Quantitative reasoning courses are offered in various disciplines throughout the curriculum, including chemistry, economics, history, physics, and sociology.  Unlike a more traditional math requirement, these courses focus not on the theoretical understanding of mathematical concepts but instead teach students to understand, interpret, analyze, and evaluate numerical data and other quantitative information.  Introductory math courses such as pre-calculus, calculus, and linear algebra do not fulfill this requirement.  Instead, the courses are as varied as Anth 110:  Human Evolution; Hist 126a:  Early Modern Europe 1500-1700; and Soc 181:  Methods of Social Inquiry.

One Class in Non-Western and Comparative Studies (NW)
Brandeis is committed to the development of students as global citizens, and students must complete a one-semester course that examines a particular culture, society, or region of the non-Western world or that systematically makes comparisons across cultures. The requirement aims to enlarge students’ understanding of the literature, culture, politics, worldviews and/or art of Asia, Latin America, Middle East, Africa, or Oceania. Through the study of non-Western societies in their original settings, it is expected that students also will gain a better understanding of minority groups and Diasporic cultures (such as African-American, Latino, Asian, and Muslim) in the United States and the West in general. Non-Western courses are available in many department and include courses as varied as Hist 71b:  Latin American History 1870 to the Present; NEJS 188a:  the Rise and Decline of the Ottoman Empire, 1300-1800, FA 13b:  Buddhist Art; AAAS 60a:  Economics of Third World Hunger, and SAS 101a:  South Asian Women Writers.

Proficiency in a Foreign Language (FL)
Gaining proficiency in a foreign language is a crucial step toward expanding our understanding of international conflicts and participating actively in the resolution of these global issues. The foreign language requirement reflects the belief that it is central to societies and cultures to understand the languages of others, as well as one’s native language. Students fulfill the requirement by demonstrating an intermediate level of proficiency in a foreign language. This may be accomplished by successfully completing the third level (a course numbered at the 30-level) or higher of any of the many languages taught at Brandeis, including Arabic, Chinese, French, German, Ancient Greek, Hebrew, Italian, Japanese, Latin, Russian, Spanish and Yiddish.  Students may also place out of the language requirement through AP of SAT II scores or demonstrating proficiency in a second language.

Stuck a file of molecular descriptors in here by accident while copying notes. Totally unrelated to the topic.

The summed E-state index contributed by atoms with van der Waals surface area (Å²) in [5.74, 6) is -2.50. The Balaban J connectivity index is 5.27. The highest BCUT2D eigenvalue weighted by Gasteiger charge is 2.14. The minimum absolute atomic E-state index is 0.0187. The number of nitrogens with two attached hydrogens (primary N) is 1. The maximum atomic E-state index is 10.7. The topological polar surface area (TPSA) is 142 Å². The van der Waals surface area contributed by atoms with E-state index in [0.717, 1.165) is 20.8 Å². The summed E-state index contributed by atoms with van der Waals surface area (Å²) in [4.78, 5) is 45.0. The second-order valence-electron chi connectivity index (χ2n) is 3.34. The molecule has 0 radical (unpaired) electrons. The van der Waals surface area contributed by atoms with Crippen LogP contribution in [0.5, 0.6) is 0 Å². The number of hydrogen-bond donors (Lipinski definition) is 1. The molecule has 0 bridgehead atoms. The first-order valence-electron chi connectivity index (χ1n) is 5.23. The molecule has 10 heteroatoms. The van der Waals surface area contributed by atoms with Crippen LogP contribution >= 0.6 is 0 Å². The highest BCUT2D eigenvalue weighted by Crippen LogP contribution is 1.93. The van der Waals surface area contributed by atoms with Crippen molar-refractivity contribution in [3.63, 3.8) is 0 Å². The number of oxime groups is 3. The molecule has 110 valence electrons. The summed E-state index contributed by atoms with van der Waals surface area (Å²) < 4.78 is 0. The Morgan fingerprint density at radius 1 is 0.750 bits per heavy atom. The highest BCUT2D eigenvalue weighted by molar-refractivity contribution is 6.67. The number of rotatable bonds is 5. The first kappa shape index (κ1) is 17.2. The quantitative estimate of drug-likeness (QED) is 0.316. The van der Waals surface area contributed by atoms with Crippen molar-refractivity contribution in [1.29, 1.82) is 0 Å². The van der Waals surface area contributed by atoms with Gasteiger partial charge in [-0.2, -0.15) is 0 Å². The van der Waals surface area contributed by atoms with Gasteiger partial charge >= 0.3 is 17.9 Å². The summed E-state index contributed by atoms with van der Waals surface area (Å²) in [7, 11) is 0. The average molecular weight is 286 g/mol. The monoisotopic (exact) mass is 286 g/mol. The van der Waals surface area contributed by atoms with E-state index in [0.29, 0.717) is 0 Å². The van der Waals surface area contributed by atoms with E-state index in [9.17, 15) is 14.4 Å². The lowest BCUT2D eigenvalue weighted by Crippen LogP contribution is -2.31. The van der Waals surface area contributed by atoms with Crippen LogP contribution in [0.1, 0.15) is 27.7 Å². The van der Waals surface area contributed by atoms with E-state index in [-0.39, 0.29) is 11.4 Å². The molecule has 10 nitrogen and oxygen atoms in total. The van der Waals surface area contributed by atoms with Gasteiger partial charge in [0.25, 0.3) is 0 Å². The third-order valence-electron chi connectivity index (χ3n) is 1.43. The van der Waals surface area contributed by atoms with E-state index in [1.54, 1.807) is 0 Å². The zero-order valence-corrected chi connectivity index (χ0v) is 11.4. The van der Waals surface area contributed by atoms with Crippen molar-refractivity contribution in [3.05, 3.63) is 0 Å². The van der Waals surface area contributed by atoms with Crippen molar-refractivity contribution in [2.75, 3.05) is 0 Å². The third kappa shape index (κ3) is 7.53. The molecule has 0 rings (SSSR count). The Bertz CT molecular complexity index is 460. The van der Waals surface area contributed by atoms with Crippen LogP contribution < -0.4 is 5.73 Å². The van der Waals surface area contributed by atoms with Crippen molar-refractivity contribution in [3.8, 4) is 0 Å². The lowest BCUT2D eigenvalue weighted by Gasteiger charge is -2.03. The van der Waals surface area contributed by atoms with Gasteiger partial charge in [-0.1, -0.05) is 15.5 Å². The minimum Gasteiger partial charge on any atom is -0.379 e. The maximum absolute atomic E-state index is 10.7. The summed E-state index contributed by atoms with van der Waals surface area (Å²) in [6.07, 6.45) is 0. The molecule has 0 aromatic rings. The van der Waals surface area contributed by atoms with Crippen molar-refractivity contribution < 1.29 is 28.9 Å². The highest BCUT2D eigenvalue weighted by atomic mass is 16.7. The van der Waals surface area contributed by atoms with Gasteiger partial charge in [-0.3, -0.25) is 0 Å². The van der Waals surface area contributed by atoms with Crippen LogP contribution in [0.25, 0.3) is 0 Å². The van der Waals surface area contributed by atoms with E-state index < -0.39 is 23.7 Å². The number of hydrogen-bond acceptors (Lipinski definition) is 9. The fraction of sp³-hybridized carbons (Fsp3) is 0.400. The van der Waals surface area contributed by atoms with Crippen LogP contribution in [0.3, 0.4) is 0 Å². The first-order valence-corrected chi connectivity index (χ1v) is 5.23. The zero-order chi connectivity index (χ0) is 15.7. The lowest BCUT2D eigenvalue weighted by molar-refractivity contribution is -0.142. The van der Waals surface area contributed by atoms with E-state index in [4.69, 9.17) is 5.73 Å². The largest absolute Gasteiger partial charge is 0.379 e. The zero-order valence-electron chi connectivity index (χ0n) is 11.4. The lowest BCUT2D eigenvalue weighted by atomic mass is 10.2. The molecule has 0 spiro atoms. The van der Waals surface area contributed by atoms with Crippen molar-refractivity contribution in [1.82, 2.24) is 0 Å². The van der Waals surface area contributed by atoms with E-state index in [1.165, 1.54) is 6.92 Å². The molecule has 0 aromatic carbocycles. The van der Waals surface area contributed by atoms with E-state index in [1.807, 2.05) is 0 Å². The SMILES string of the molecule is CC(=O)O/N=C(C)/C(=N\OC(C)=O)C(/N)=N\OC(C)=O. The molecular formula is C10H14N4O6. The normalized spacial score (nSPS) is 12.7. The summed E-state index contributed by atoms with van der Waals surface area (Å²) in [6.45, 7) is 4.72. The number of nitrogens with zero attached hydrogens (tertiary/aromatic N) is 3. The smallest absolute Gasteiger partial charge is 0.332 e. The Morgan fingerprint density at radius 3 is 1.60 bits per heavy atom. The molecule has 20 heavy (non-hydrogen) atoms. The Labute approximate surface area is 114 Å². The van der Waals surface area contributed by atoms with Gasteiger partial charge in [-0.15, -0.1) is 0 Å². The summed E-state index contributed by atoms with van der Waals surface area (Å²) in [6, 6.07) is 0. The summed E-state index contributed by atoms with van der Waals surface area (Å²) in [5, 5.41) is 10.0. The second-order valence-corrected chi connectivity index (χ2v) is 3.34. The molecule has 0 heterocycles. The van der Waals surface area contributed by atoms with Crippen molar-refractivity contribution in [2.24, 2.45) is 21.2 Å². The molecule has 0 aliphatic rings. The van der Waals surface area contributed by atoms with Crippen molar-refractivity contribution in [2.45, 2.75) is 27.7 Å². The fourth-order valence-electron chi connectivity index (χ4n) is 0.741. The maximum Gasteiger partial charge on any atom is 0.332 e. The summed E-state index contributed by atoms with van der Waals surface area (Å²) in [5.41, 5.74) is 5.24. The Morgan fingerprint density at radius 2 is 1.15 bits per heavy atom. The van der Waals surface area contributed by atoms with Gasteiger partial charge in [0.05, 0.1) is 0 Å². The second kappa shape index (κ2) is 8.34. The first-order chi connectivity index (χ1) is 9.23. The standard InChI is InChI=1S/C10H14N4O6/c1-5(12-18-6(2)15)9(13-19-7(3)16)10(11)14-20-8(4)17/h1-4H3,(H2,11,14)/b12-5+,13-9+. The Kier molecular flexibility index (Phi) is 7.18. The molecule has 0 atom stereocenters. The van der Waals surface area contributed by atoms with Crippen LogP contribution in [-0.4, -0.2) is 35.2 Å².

University Writing and Oral Communications Requirement (WI, OC)
It is not enough to have knowledge, one must be able to communicate that knowledge effectively in written and oral forms.  Therefore, all students must complete at least one writing-intensive course prior to graduation. Students then have a choice of whether to complete a second writing-intensive course or an oral communication course. Writing-intensive courses are offered in almost all departments and include a significant emphasis on writing. Oral communication courses are offered in many departments and include a significant emphasis on oral presentation skills.

Physical Education Requirement (PE)
The physical education requirement consists of two non-credit physical education courses. Physical fitness is considered a key component to educating the whole person. The physical education department’s curriculum focuses on fitness, dance, and lifetime sports, with classes as varied as PE 6a: Sports Medicine, PE 16a Golf; PE 24a Beginner's Karate, and PE 43a Dance Dance Revolution. The Fitness Test may be taken one of four times during a student's first two years at Brandeis. It is a voluntary test that gives students the opportunity to test out of all or part of the physical education requirement. It includes a beep test to measure endurance, a sit-and-reach test to measure flexibility, a sit-up test and a plank test (similar to push-ups) to test core strength.  Refer to the Physical Education website for details about the next Fitness Test. Student athletes can also meet the physical education requirement through participation on a varsity athletics team. Completion of one full season of participation on a varsity athletics team, ascertificated by the Department of Athletics, is equal to the completion of one semester-long noncredit PE course.